Parents: Take the SAT Challenge!

I keep a box of tissues on the table where I tutor because,

as an SAT tutor and college application consultant, I listen to

high school juniors and seniors who are so overwhelmed

by college pressure that they begin to cry. Not just girls. Not

just Ivy League aspirants.

High school students are always convinced their parents

don’t understand them. This time the students are right.

Parents don’t understand because the college admission

process is so much more competitive than it was when

most parents applied to college.

These are the ten things I wish I could tell parents:

1. I am convinced that parents have to walk a mile in the

student’s moccasins to gain some appreciation for the

stress the students are under and to reverse the tension at

home. If parents will take an SAT practice test they will feel

some of the same anxiety, cringe at their results, and

discover that the test is hard. Instead of piling 25 pounds of

SAT study books on the desk, parents can commiserate

with students over missed problems. Parents and students

can become allies rather than adversaries as they face the

college admission process.

2. Hire SAT prep tutors who focus on the applicable

academic material rather than just the tricks. Increasing a

student’s academic preparation for the test in addition to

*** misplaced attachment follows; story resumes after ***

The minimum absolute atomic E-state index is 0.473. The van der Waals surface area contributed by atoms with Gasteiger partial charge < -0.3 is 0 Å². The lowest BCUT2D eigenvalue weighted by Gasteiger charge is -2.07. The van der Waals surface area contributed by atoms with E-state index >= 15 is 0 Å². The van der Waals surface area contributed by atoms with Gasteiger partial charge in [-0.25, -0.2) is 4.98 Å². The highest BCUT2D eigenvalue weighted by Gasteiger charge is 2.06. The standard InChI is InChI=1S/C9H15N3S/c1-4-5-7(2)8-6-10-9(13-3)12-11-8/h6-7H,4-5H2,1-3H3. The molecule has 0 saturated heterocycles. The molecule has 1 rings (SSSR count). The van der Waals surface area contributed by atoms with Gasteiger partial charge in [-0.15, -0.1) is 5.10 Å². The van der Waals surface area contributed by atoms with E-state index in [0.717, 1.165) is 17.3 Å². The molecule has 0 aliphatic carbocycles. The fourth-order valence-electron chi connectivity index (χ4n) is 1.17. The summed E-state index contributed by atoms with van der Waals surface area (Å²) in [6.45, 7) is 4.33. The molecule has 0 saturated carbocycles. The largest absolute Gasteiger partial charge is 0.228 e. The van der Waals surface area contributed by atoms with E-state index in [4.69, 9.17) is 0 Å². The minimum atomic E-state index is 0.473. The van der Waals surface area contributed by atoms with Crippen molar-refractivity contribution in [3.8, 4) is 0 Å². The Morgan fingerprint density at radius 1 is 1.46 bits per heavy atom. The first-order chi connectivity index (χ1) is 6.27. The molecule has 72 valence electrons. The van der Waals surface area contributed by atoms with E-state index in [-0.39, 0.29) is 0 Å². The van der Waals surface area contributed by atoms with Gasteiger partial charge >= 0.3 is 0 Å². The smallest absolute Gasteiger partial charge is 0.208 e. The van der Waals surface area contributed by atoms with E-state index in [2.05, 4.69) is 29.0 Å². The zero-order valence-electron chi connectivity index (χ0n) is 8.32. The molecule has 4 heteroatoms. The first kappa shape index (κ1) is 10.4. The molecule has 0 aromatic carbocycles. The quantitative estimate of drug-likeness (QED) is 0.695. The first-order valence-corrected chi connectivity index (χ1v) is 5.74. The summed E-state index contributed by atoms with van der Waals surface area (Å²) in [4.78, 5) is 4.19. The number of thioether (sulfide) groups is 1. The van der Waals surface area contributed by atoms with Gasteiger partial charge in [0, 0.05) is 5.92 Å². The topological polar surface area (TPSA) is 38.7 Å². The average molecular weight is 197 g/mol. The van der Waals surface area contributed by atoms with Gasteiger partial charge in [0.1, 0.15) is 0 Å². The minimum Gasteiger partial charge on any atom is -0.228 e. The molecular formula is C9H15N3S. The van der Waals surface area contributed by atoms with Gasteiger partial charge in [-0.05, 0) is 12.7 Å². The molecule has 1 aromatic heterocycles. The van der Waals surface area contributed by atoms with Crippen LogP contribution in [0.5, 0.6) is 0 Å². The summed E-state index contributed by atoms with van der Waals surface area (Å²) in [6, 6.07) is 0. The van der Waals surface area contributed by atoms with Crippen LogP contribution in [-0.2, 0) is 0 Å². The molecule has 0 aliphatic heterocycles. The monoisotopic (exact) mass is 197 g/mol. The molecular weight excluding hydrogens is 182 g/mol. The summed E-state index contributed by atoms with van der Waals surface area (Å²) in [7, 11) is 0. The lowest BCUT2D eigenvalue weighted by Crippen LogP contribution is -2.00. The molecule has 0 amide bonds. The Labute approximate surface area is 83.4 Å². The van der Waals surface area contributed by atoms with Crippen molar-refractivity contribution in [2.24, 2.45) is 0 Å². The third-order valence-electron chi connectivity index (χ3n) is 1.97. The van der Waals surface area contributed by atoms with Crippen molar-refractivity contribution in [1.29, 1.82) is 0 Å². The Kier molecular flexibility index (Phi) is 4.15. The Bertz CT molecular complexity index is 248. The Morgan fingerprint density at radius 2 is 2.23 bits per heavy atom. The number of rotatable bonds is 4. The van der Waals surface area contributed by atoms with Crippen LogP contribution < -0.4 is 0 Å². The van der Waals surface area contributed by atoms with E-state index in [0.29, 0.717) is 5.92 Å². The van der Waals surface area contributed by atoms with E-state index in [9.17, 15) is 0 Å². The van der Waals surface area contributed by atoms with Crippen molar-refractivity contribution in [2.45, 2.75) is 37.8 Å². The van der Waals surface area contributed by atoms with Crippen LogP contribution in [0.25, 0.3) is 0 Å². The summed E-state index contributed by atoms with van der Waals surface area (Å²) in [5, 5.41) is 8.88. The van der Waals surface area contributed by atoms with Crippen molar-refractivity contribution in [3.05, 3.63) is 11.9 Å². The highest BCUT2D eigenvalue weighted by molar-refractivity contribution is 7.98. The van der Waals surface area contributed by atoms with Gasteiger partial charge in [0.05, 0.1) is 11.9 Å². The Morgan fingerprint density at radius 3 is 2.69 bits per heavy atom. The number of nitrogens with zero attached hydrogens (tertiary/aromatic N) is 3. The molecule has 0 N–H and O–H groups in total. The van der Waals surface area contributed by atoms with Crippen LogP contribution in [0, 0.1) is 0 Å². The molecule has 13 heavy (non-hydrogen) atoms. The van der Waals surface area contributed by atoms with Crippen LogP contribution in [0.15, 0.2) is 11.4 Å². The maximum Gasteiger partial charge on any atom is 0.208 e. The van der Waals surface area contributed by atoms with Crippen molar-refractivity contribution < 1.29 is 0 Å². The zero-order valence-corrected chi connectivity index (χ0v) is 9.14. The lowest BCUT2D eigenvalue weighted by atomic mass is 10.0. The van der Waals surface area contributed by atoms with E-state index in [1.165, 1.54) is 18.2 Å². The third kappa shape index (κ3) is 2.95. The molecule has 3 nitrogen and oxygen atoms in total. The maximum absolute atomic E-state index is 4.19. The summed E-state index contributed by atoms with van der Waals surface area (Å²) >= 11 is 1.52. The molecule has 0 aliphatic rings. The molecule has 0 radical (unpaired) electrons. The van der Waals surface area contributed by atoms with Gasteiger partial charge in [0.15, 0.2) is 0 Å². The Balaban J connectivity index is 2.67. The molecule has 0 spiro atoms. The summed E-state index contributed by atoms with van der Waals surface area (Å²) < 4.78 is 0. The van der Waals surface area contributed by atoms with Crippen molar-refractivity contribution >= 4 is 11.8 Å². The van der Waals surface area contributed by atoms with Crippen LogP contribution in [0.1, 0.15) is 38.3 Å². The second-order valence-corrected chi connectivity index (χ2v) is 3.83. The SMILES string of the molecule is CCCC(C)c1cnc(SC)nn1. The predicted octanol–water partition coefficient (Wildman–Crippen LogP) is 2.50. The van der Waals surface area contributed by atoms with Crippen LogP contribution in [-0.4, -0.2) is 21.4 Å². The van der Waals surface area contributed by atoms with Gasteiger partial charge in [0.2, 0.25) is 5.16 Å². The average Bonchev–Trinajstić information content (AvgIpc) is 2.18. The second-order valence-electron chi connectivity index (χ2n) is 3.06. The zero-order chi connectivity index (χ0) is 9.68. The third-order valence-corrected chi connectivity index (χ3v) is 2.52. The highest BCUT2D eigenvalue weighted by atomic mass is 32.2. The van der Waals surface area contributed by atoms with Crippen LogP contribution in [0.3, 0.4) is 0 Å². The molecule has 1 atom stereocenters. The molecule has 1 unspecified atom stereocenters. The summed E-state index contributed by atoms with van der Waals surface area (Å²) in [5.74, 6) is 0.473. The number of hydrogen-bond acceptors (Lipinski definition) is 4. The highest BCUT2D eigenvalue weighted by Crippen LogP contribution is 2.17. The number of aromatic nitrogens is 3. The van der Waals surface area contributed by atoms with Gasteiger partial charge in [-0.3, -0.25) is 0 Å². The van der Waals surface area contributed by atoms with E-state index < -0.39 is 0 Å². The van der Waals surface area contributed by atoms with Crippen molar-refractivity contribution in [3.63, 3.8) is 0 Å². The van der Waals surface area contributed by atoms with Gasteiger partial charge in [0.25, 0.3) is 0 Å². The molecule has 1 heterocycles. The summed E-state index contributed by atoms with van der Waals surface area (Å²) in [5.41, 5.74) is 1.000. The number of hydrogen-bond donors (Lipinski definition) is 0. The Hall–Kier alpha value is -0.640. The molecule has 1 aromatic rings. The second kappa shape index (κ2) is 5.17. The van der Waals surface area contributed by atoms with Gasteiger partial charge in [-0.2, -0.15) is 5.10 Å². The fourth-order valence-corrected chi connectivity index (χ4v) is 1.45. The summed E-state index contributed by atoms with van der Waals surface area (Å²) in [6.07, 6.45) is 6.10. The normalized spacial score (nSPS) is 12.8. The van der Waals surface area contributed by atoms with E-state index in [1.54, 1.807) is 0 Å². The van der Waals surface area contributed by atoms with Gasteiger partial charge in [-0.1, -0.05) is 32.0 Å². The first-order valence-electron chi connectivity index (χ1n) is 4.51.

teaching the tricks increases their confidence on the test

and in the classroom; teaching only the tricks makes

students more insecure because they are relying on tricks

rather than on actual knowledge.

3. Have the tutors keep the parents informed about each

session so that the parent tracks progress with the tutor

rather than pestering the student for information.

4. Have the student try the ACT. All colleges accept it and

some students do better on it than on the SAT.

5. Make learning fun. For example, have the students

memorize vocabulary using the book Vocabulary Cartoons

by Sam Burchers, et al. Also, have the student do the

crossword and other word puzzles in SAT Vocabulary

Express, the fun book of word puzzles that will increase SAT

scores. I wrote it with Michael Ashley, a nationally known

puzzler, so that our students would learn to play with words,

an important skill for the new SAT.

6. Emphasize getting good grades rather than good SAT

scores. Bs in honors classes are better than As in regular